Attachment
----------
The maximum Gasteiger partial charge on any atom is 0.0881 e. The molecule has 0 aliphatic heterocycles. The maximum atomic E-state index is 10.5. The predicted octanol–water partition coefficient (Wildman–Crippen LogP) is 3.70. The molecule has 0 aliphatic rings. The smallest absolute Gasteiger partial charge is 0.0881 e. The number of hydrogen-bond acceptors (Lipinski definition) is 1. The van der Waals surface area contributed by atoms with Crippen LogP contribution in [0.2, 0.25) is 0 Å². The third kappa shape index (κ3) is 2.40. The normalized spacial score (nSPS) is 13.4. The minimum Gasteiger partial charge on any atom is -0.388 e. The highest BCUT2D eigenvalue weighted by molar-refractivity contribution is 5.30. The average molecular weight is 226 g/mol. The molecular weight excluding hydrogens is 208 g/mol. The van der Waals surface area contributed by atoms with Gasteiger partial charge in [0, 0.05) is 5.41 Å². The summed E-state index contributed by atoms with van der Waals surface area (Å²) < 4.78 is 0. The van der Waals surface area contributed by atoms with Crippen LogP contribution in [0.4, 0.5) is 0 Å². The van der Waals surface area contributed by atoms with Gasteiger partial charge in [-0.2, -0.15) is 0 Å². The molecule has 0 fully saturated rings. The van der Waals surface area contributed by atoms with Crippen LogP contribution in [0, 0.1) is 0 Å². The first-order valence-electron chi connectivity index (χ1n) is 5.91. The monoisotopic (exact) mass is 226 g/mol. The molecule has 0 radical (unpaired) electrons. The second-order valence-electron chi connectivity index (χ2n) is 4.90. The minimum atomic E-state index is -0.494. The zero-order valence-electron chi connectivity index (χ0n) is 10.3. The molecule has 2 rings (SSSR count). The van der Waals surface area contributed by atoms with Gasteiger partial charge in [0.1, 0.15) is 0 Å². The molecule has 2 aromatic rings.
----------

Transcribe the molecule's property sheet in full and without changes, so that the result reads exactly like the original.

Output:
The maximum Gasteiger partial charge on any atom is 0.0881 e. The molecule has 0 aliphatic heterocycles. The maximum atomic E-state index is 10.5. The predicted octanol–water partition coefficient (Wildman–Crippen LogP) is 3.70. The molecule has 0 aliphatic rings. The smallest absolute Gasteiger partial charge is 0.0881 e. The number of hydrogen-bond acceptors (Lipinski definition) is 1. The van der Waals surface area contributed by atoms with Crippen LogP contribution in [0.2, 0.25) is 0 Å². The third kappa shape index (κ3) is 2.40. The normalized spacial score (nSPS) is 13.4. The minimum Gasteiger partial charge on any atom is -0.388 e. The highest BCUT2D eigenvalue weighted by molar-refractivity contribution is 5.30. The average molecular weight is 226 g/mol. The molecular weight excluding hydrogens is 208 g/mol. The van der Waals surface area contributed by atoms with Gasteiger partial charge in [0, 0.05) is 5.41 Å². The summed E-state index contributed by atoms with van der Waals surface area (Å²) < 4.78 is 0. The van der Waals surface area contributed by atoms with Crippen LogP contribution in [0.4, 0.5) is 0 Å². The van der Waals surface area contributed by atoms with Gasteiger partial charge in [-0.2, -0.15) is 0 Å². The molecule has 0 fully saturated rings. The van der Waals surface area contributed by atoms with Crippen LogP contribution in [0, 0.1) is 0 Å². The first-order valence-electron chi connectivity index (χ1n) is 5.91. The monoisotopic (exact) mass is 226 g/mol. The molecule has 0 radical (unpaired) electrons. The second-order valence-electron chi connectivity index (χ2n) is 4.90. The minimum atomic E-state index is -0.494. The zero-order valence-electron chi connectivity index (χ0n) is 10.3. The molecule has 2 rings (SSSR count). The van der Waals surface area contributed by atoms with Gasteiger partial charge in [0.1, 0.15) is 0 Å². The molecule has 2 aromatic rings.